Eaglet with foster at Raptor Education Group
Thousands of animals admitted to Fellow Mortals complete their entire rehabilitation process with us: starting with critical care provided in the hospital, then progressing to a recovery room when they can feed themselves again and fractures are stable or injuries are healing. From recovery they proceed to a pre-release area or outside habitat and then, when able to live and survive in the wild--are released.
We are grateful for the support that has made it possible for us to provide so much care for so many different species, and on the occasion when an animal needs something we can't provide here at Fellow Mortals, we're fortunate to be able turn to a friend in the rehabilitation community who can help.
Baby animals, especially birds, imprint when very young, learning what they are (eagle/owl/robin, etc.) from the being that feeds and tends to them when they are helpless. A baby bird raised alone and without its own kind may survive, but will not have the 'social skills'--the vocalizations, the physical postures, the normal behaviors--to be accepted into a society of its peers once returned to the wild and, if it truly identifies itself with humans, could pose a danger if released to the wild.
Foster parents are birds or mammals that are permanently crippled in some way and cannot be released to the wild. The individual animals who become foster parents are unique in that they have been able to adapt to a life in captivity and retain normal behaviors. Giving these individuals a chance to be parents to orphaned young gives them at least something of what they miss not being able to live in the wild.
In 2011, along with nearly 1400 other animals, we admitted three bald eagles, including a days-old eagle baby from a caring person who found the nest on the ground, chilled and starving after a tornado destroyed its 'cradle' high in a tree. The eagle parents did not come down to the baby and so the woman who had watched the nest and found the eaglet brought it to Fellow Mortals where we slowly and carefully warmed the eaglet, gave fluids and moved the baby onto a meat slurry as it gradually gained strengh and finally was able to take small pieces of meat.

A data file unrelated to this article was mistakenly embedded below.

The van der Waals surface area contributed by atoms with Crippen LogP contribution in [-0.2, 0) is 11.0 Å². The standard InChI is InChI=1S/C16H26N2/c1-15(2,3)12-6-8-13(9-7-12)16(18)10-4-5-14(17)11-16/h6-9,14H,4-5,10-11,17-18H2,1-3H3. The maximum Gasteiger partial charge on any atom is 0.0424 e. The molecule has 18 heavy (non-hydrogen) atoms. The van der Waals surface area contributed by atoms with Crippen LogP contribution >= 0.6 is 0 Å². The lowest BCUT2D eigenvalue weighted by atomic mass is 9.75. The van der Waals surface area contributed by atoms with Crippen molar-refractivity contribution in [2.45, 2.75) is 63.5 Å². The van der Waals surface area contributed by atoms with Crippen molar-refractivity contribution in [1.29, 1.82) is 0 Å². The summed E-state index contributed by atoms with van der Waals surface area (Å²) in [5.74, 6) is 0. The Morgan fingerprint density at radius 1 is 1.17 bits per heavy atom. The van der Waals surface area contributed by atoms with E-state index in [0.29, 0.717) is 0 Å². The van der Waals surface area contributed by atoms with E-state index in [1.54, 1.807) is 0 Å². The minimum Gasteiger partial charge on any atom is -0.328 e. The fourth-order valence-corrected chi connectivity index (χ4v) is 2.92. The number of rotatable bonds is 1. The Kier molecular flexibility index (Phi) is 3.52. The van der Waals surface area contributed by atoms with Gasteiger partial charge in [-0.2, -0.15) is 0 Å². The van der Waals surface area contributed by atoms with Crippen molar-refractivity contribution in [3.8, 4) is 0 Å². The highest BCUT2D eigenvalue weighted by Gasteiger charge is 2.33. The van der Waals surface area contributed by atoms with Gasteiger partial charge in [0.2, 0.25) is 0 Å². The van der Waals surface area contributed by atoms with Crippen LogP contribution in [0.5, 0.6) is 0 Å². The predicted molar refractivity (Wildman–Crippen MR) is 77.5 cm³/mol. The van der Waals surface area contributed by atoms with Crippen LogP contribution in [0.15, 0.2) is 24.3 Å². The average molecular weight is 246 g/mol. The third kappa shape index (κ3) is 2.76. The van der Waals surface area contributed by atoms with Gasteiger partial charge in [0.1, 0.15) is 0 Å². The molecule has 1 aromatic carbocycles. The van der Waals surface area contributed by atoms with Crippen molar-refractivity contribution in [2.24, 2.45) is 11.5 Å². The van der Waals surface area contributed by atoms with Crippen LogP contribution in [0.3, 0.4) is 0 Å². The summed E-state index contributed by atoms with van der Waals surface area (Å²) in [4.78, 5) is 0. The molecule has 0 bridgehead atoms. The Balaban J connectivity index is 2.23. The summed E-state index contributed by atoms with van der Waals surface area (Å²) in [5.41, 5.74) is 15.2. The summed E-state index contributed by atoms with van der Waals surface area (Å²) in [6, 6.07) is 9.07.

Fellow Mortals is privileged to provide care to many permanent foster parents that live with us year-round, with permission of the U.S. Fish & Wildlife Service and Wisconsin Department of Natural Resources. They include "Alberta," a great-horned owl, "Hannah," a Canada goose, "Sophie," a barred owl, and "Thomas," a blue jay--to name a few. All of these special individuals serve one purpose: to provide role models for the orphaned young brought to us for care every year, making sure they not only grow up strong, but grow up wild. What we do not have is a foster bald eagle, but a rehabilitator friend, Marge Gibson of Raptor Education Group, does, and once 'our' little eaglet was stable and ready to travel it went to join its foster dad eagle and Marge up in Antigo, Wisconsin.
This kind of networking represents the best of what rehabiltiators do--working together to make sure that the wild ones brought to us for care get the optimal chance to survive and thrive once they are released. This Saturday, 'our' baby was released--no longer a downy chick but a beautiful 12 pound immature female.
Back at Fellow Mortals, our fosters are enjoying a quiet winter of having the meal worms all to themselves, no one crowding them on the perch or in the nest and no one begging to be fed every 15 or 20 minutes but, come spring they, like us, will be very excited to make room in the hospital and in our nests for the new little ones who need us.
Thank you for the support you give that makes all these stories possible.
"Alberta" foster great-horned owl with orphans
"Hannah," foster Canada goose with orphan
"Benjamin," Eastern Screech Owl, with orphans
Mother Goose, with orphan
Great-blue heron, injured mature & immature